are touched with a precision that indicates a far more accurate knowledge of the economy of the human mind, than any uninspired philosopher has yet attained. If we are anxious to inquire how the present frame of things originated, we are referred to a period immeasurably remote, and are told with oracular sublimity, “In the beginning God created the heavens and the earth.” If we crave after some degree of knowledge, however slight, of the vast, undiscovered future, the veil is partially uplifted, and the light of prophecy is made to fall more or less distinctly upon the destinies of the human race, till the consummation of all things. The evidence of Christianity is historical, indeed, but not historical only; moral, but not moral only; positive and direct, but not positive and direct only ; inductive, in the strictest sense, and from an array of facts almost innumerable, but yet not inductive only. We might even venture to assume the truth of the system, as a matter of pure hypothesis (and hypothesis within certain limits is a legitimate mode of investigation ;) and then it would be found to be in perfect accordance with every known truth in the whole circle of science, while it explained the moral phenomena of the universe, to an extent which no other system ever pretended to do. When one of the learned men of France said to Napoleon, that “if there were no God it would be necessary to invent one for the ends of science,” he not only made a singular philosophical admission, but propounded, by implication, an important truth in the philosophy of human nature. The mind of man will explore the causes of existing phenomena ; it will remain uneasy till it have detected some ultimate principle to which they may be referred, and rest satisfied, so far as the particular subject in question is concerned, the moment such a principle is distinctly made known. The calm, reposing satisfaction is just as natural to the mind in the one case, as is the anxious painful disquietude in the other. Our tendency to trace the phenomena of the universe to a final cause, is almost irresistible; and it is often illustrated, in a singular manner, by those who object to the doctrine, but who constantly employ phraseology which implies its truth, attributing to the abstraction, “Nature,” the very qualities which they strangely deny to an intelligent designer. * Every successive scientific generalization leads us nearer, by a sort of pressure upwards, to the last magnificent conception, which alone demonstrates to our minds the order and congruity of the marvellous system in the midst of which we live. Following, probably, a similar course of thought to that of the French philosopher, we may extend the spirit of his remark to the whole system of Christianity, and say that, if it were not proved to be true, we should still be disposed to assume it, at least if we wished to give any reasonable and satisfactory account of the moral condition of the world. Like the Newtonian theory of gravitation, the Christian scheme is in such perfect unison with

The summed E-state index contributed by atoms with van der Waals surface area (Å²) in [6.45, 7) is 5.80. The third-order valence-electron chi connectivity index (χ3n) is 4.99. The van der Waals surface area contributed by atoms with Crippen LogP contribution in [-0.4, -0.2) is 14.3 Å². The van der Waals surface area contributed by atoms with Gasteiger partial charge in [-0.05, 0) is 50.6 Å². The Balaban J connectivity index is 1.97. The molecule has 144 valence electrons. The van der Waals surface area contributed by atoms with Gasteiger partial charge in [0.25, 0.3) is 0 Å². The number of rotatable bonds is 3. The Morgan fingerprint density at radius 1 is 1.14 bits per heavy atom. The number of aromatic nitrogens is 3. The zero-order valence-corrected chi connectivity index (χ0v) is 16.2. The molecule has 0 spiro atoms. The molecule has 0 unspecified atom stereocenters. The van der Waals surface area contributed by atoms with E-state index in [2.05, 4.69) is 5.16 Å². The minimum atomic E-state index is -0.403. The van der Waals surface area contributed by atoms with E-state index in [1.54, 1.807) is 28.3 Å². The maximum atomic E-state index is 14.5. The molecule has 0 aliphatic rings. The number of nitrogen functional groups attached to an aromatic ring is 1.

* See Whewell, chapter on Final Causes, Bridgwater Treatise.